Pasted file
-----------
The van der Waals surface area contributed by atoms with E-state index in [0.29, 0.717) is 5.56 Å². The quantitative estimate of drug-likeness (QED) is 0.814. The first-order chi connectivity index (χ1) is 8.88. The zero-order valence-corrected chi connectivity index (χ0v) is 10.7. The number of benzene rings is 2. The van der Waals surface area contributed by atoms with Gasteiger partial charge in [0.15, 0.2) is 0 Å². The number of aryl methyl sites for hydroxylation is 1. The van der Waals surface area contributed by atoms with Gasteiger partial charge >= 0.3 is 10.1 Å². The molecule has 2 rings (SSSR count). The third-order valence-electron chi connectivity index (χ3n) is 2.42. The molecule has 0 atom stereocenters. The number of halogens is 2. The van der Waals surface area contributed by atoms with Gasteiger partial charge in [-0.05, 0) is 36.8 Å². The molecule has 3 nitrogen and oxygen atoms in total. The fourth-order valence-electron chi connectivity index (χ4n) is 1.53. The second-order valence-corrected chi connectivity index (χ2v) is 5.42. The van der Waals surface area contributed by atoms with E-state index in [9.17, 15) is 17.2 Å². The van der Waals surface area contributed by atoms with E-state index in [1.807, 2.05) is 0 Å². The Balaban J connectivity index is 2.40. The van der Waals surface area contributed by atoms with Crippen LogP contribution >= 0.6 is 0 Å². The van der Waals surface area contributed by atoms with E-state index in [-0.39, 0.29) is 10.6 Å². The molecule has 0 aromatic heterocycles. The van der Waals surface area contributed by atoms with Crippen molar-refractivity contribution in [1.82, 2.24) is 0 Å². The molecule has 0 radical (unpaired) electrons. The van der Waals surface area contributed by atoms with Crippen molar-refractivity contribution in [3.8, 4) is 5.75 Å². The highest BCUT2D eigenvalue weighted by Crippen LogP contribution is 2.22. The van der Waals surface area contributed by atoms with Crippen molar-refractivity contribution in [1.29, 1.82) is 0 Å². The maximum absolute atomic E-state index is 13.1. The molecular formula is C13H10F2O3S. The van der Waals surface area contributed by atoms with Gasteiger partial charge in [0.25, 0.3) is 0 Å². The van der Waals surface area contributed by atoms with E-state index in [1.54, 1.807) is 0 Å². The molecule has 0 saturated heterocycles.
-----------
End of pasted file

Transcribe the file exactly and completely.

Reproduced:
The van der Waals surface area contributed by atoms with E-state index in [0.29, 0.717) is 5.56 Å². The quantitative estimate of drug-likeness (QED) is 0.814. The first-order chi connectivity index (χ1) is 8.88. The zero-order valence-corrected chi connectivity index (χ0v) is 10.7. The number of benzene rings is 2. The van der Waals surface area contributed by atoms with Gasteiger partial charge in [0.15, 0.2) is 0 Å². The number of aryl methyl sites for hydroxylation is 1. The van der Waals surface area contributed by atoms with Gasteiger partial charge >= 0.3 is 10.1 Å². The molecule has 2 rings (SSSR count). The third-order valence-electron chi connectivity index (χ3n) is 2.42. The molecule has 0 atom stereocenters. The number of halogens is 2. The van der Waals surface area contributed by atoms with Gasteiger partial charge in [-0.05, 0) is 36.8 Å². The molecule has 3 nitrogen and oxygen atoms in total. The fourth-order valence-electron chi connectivity index (χ4n) is 1.53. The second-order valence-corrected chi connectivity index (χ2v) is 5.42. The van der Waals surface area contributed by atoms with E-state index in [9.17, 15) is 17.2 Å². The van der Waals surface area contributed by atoms with E-state index in [1.807, 2.05) is 0 Å². The Balaban J connectivity index is 2.40. The van der Waals surface area contributed by atoms with Crippen LogP contribution >= 0.6 is 0 Å². The van der Waals surface area contributed by atoms with E-state index in [-0.39, 0.29) is 10.6 Å². The molecule has 0 aromatic heterocycles. The van der Waals surface area contributed by atoms with Crippen molar-refractivity contribution in [1.82, 2.24) is 0 Å². The molecule has 0 radical (unpaired) electrons. The van der Waals surface area contributed by atoms with Crippen molar-refractivity contribution in [3.8, 4) is 5.75 Å². The highest BCUT2D eigenvalue weighted by Crippen LogP contribution is 2.22. The van der Waals surface area contributed by atoms with Crippen molar-refractivity contribution in [1.29, 1.82) is 0 Å². The maximum absolute atomic E-state index is 13.1. The molecular formula is C13H10F2O3S. The van der Waals surface area contributed by atoms with Gasteiger partial charge in [0.25, 0.3) is 0 Å². The van der Waals surface area contributed by atoms with E-state index in [1.54, 1.807) is 0 Å². The molecule has 0 saturated heterocycles.